Deploying static sites to S3 with Circle CI

The specifics here are illustrated using a Jekyll site, but it should be trivial to substitute your static site generator of choice.

A publishing script

We’re going to start with a publishing script. This is something that would make life simpler for a team sharing this with or without a CI tool deploying the site, and for a single user as well. The script is going to target our S3 bucket and use the AWS CLI tool to sync the contents of the build directory to the bucket.

The script is also going to specify the AWS profile to use. If you work with multiple AWS accounts the AWS CLI lets you configure different profiles with respective credentials, so you can access business, client, or personal accounts from the same system user account. This script presumes there’s an existing AWS profile named ‘companyprofile’.

#!/usr/bin/env bash
DEFAULT="companyprofile"
PROFILE=${AWS_PROFILE:-$DEFAULT}
BUCKET=my-s3-bucket
DIR=_site/
aws  s3  sync $DIR s3://$BUCKET/ --profile "$PROFILE"

The profile here is what we’d expect the developer or anyone else on the team to be using from their local environments. It’s trivial to change this via an environment variable in the CI environment (or a local environment).

The point of the script is to make it dead simple for a person to publish and to allow a CI server to do the same using the same script.

Use a distinct IAM user

If you’re a new AWS user you may be tempted to just log into the AWS console and grab your API credentials - DO NOT DO THIS. You’re going to create a user just for this deployment with its own credentials for limiting access.

All you need to do is create the user via the IAM console. Go to Identity and Access Management, ‘Users’, and then create new.

Make sure you download or copy the credentials after you create the account, and then hold on to them. We’re not going to set any permissions or groups for this user, so don’t worry about any of that. We’ll use a bucket policy for access management instead - more on that below.

Configuring Circle

Circle CI is primarily a build tool, but we’re going to take advantage of its deployment capabilities. The main benefit to using a CI service or other remote deployment service is that it makes it easier for a larger team to work on a project. You only need to provide access to the source repository, and then let your automated tooling do the rest.

You configure your build with a YAML file. Here’s our stripped down build definition.

dependencies:
    override:
        - bundle install
        - sudo pip install awscli

deployment:
    aws:
    branch: master
        commands:
        - jekyll build
        - /bin/bash publish.sh

You should also add your new AWS user’s credentials to your Circle account. Luckily there’s a feature just for handing AWS credentials.

Open your project settings and find the link for “AWS Credentials”. Enter the AWS key id and secret key that you downloaded earlier here. With the publishing script presented here you’d need to specify a different AWS profile in your environment, and you can do that in either the Circle build configuration file or in the project settings.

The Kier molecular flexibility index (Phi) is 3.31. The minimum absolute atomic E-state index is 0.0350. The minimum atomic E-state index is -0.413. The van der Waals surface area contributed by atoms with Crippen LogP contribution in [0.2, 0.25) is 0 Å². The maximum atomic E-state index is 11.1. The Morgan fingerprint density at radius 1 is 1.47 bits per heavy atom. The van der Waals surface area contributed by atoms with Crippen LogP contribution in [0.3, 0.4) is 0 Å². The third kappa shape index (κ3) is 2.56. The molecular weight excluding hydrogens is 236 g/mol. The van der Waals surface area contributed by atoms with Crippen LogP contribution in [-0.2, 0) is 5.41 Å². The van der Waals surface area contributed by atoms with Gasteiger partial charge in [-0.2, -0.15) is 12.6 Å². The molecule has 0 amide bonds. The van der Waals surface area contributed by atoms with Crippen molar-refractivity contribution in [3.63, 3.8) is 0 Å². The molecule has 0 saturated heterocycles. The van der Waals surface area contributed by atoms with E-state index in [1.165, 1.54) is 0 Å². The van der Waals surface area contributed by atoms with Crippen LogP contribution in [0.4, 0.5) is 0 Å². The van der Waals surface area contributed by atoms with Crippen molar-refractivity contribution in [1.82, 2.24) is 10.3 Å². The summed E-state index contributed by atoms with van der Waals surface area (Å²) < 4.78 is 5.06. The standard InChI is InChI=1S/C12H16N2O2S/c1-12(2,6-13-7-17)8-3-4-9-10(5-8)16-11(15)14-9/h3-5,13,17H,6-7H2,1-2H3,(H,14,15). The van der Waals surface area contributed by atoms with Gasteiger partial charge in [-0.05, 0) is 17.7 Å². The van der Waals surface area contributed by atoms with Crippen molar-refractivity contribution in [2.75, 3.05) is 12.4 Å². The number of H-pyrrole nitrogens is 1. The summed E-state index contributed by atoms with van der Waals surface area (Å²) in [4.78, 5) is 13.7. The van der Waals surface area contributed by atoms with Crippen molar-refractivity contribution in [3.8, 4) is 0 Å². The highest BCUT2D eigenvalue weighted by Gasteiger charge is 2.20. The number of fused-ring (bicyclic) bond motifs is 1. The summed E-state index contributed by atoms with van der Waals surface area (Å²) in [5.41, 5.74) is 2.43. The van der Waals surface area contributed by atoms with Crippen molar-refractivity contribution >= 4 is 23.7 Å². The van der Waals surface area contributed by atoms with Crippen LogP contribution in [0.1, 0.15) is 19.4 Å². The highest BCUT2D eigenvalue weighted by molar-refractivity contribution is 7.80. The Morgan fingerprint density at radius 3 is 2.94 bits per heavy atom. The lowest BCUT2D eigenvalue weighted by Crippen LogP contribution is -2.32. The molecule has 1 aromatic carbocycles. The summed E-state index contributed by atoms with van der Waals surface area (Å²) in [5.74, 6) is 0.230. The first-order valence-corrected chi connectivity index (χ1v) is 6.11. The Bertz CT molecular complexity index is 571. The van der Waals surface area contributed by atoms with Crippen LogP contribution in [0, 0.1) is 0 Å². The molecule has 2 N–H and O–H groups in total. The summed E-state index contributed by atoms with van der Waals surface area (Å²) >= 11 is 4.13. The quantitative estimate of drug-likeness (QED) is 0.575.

Creating your bucket

You can create your bucket from the AWS management console. The management console will let you set up static web hosting as well.

Static hosting config

Select ‘Enable website hosting’ and update the index and error document fields. Almost done here.

Adding a bucket policy

The new user won’t be able to add anything to the bucket, and you won’t be able to see the site publicly without a bucket policy. This is the permission policy that governs who can do what for a given resource or set of resources, in this case our bucket and its contents.

The policy needs to allow 3 things:

  1. For anyone to be able to get an object in the bucket
  2. For the CI user to be able to list the bucket’s contents
  3. For the CI user to be able to modify objects in the bucket (get, add, delete)

The presumption here is that any user you might be using locally has the rights via a user permission or group. If not, and you want to deploy locally as well, then you’ll need to add permissions for additional users to your bucket policy.

{
  "Id": "Policy1421785248746",
  "Statement": [
    {
      "Sid": "Stmt1421785119791",
      "Action": [
        "s3:GetObject"
      ],
      "Effect": "Allow",
      "Resource": "arn:aws:s3:::my-s3-bucket/*",
      "Principal": {
        "AWS": [
          "*"
        ]
      }
    },
    {
      "Sid": "Stmt1421785171613",
      "Action": [
        "s3:ListBucket"
      ],
      "Effect": "Allow",
      "Resource": "arn:aws:s3:::my-s3-bucket",
      "Principal": {
        "AWS": [
          "arn:aws:iam::accountId:user/circle-s3-user"
        ]
      }
    },
    {
      "Sid": "Stmt1421745246135",
      "Action": [
        "s3:DeleteObject",
        "s3:GetObject",
        "s3:GetObjectVersion",
        "s3:PutObject"
      ],
      "Effect": "Allow",
      "Resource": "arn:aws:s3:::my-s3-bucket/*",
      "Principal": {
        "AWS": [
          "arn:aws:iam::accountId:user/circle-s3-user"
        ]
      }
    }
  ]
}

This is based on a policy created using the AWS Policy Generator tool.

Originally published January 2015

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